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Winter at Ohio State Parks
Snowy trees near a lake
Winter at Ohio State Parks
Ohio State Parks are open year-round, and offer a variety of outdoor recreation opportunities in winter when conditions permit.

Try one of our popular guided winter hikes, or strike out on your own. Check with the park to make sure conditions are favorable for your activity. Be sure to take extra caution on the ice! No ice is safe ice.

Winter Activities

Check the calendar of events for a variety of special events and activities that provide an outstanding opportunity to enjoy winter scenery and stay active.

Cross-country Skiing

Cross-country skiing is permitted on multiple-use trails at the following parks:

Special Notes
  • Trails are not groomed.
  • If conditions permit, many parks may also allow cross-country skiing where there are expanses of open areas such as picnic areas, shoreline areas and golf courses.
  • Skiers must provide their own equipment.


Snowmobiling is allowed on designated trails at the following parks:

Snowmobiling and ATVs are permitted on these lakes when ice conditions are suitable:

Special Notes
  • Hours of operation are 6am to 11pm.
  • Operate at your own risk.
  • Snowmobiles/ATVs must be registered with the Ohio Bureau of Motor Vehicles (or equivalent state bureau for out-of-state park visitors).
  • Children under age 12 must be accompanied by an adult, and youth ages 12 to 15 must be closely supervised by an adult when operating in Ohio State Parks.
  • Snowmobiles/ATVs are permitted on frozen lake surfaces in designated areas when posted.
  • There is no such thing as safe ice. Lakes may be under active water management, which may result in cracking, open water, or weak spots in the ice.


Sledding hills are offered at the following state parks:

Special Notes
  • Come prepared for cold weather, and be sure the path ahead of you is clear before taking the plunge.

Ice Skating

Ice skating on small ponds or outdoor rinks is available at the following parks:

Special Notes
  • Many state park lakes also accommodate ice skaters when conditions permit.
  • If you skate on a state park lake, stay near the shoreline, and be on the lookout for open or thin ice.

Ice Fishing

Ice fishing is permitted at the following state parks:

Special Notes
  • Ice fishing holes are limited to 12 inches in diameter.
  • Temporary ice fishing shelters must display the owner's name and address.
  • Check with the park office on the condition of the ice and any restrictions.

Ice Boating

Ice boating is permitted on designated areas when the lake has been posted for ice boating at the following parks:

Special Notes
  • Ice boating hours are limited to 6 a.m. to 11 p.m.
  • Check with the park office on the condition of the ice and any restrictions.

Important Information

Enjoy Winter Fun Safely

Come prepared, be aware, and know when to go indoors.

  • Dress warmly in layers, keep your head, neck and hands covered, and wear waterproof boots.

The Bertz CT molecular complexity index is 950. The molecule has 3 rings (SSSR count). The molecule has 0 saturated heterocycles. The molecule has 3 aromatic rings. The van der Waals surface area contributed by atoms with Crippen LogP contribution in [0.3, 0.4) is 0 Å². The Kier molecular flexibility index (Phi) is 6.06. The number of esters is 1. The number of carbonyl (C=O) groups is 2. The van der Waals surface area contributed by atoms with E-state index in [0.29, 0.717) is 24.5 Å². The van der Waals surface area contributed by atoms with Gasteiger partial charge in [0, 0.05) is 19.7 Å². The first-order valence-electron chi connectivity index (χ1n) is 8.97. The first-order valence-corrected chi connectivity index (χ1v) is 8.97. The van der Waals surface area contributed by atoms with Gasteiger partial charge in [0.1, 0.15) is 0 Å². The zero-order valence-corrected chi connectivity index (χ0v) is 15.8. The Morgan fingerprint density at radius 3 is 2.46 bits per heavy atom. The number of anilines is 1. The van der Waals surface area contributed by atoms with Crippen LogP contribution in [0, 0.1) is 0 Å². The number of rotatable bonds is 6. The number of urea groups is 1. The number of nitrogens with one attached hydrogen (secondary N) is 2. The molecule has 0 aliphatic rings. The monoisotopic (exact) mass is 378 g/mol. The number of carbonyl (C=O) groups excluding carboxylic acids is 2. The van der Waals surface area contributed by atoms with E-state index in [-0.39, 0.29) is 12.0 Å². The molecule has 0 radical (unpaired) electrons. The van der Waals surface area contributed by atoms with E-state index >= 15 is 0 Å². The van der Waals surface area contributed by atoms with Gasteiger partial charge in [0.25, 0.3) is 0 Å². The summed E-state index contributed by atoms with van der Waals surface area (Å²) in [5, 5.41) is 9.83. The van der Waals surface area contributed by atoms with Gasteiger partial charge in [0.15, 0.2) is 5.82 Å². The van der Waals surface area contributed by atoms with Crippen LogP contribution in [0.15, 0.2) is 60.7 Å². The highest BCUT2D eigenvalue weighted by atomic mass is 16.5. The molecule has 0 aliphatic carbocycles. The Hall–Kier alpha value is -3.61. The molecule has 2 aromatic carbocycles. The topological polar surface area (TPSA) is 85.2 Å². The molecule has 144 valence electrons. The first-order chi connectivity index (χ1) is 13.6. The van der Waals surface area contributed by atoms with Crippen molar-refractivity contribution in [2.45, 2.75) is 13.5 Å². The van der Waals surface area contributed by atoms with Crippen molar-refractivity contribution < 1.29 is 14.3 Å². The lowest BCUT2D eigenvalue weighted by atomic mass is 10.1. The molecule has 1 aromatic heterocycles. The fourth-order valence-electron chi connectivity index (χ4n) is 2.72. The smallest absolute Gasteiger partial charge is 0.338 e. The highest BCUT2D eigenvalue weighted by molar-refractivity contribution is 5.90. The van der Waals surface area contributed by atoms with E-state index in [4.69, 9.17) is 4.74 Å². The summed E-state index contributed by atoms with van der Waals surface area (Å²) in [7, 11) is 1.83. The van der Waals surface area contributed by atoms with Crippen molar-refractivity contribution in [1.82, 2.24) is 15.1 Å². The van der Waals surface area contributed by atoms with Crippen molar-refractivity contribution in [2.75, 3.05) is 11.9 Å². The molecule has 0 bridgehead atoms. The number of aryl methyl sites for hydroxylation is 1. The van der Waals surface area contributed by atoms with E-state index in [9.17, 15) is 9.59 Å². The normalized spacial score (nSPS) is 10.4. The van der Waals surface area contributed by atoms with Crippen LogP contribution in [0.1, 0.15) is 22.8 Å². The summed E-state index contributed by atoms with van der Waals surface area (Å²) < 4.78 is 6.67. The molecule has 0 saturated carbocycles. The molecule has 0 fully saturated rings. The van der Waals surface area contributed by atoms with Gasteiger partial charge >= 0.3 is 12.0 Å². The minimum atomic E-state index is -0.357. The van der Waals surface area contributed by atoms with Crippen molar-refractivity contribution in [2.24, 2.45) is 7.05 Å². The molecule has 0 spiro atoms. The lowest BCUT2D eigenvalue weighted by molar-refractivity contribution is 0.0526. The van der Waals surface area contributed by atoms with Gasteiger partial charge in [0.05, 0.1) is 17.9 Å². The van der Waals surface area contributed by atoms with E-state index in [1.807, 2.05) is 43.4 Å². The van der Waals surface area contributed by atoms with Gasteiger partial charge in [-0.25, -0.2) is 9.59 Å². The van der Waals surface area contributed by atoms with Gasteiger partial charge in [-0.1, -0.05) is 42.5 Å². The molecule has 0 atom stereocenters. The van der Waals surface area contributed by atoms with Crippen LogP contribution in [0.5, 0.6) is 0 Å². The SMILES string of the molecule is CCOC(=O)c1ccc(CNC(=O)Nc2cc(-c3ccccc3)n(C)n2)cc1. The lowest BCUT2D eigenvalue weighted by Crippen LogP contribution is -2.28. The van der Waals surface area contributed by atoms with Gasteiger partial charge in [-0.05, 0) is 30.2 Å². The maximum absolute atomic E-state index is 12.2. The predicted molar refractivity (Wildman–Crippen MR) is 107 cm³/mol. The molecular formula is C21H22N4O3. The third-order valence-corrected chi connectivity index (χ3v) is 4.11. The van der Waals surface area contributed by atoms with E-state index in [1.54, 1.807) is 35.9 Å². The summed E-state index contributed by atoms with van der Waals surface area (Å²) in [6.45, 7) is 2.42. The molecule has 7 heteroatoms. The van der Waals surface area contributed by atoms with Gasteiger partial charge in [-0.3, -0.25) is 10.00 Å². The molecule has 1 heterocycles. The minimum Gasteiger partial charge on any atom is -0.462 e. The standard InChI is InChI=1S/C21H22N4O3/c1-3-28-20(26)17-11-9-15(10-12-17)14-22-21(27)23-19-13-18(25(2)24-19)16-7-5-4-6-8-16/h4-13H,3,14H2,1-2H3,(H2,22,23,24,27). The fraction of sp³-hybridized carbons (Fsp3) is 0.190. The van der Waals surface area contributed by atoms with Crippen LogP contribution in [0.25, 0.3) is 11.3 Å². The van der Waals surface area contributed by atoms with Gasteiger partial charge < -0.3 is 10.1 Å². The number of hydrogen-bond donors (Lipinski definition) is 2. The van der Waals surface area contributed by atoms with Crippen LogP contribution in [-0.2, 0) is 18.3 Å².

• Wear wool or quick-drying synthetic fabrics.
  • Drink water to prevent dehydration, and avoid alcoholic beverages.
  • Be alert for symptoms of hypothermia: uncontrollable shivering, drowsiness, slow or slurred speech, memory lapses, or clumsiness.

Winter Ice Safety: There is no such thing as Safe Ice!

A minimum of five inches of ice is recommended for safe enjoyment of ice skating, ice fishing, ice boating and snowmobiling on state park lakes. However, even if the ice is several inches thick, ice-covered water is never completely safe. Thick ice can be weakened by thawing and refreezing, and pockets of air can form under the ice on lakes where the water levels are raised and lowered for flood control.

Never venture onto the ice alone, and follow these ice safety practices:

  • Let someone know when you will be on the ice and when you will return.
  • Wear a life jacket or float coat.
  • Carry two screwdrivers, ice picks, or large nails to help gain a firm grip, should you have to pull yourself out of the water.
  • Avoid areas of thin ice or open water.

Be aware and know how to respond

If you feel the ice begin to crack beneath you, follow these steps:

  • Do not run.
  • Lie on your stomach and spread your arms and legs (like an airplane).
  • Stretch your arms over your head and bring them together.
  • Bring your legs together and slither like a snake away from the crack. Do not bend your knees or elbows.
  • Roll to safety.

If someone has fallen through the ice:

  • Do not go onto the ice - if it broke once, it will break again.
  • Call for help.
  • Tell the victim to hold their hands close to their face and breathe into their hands.
  • Toss them something that floats (try a cooler, or empty plastic bottle).
  • Encourage them to use car keys, a pen, or other object in their pocket to begin to pull themselves onto the ice.

If the victim is close enough to shore, you can help pull them in:

  • Kneel or lie face down on solid ground.
  • Extend whatever you can find - a stick, fishing pole, rope, twirled blanket, coats tied together or jumper cables.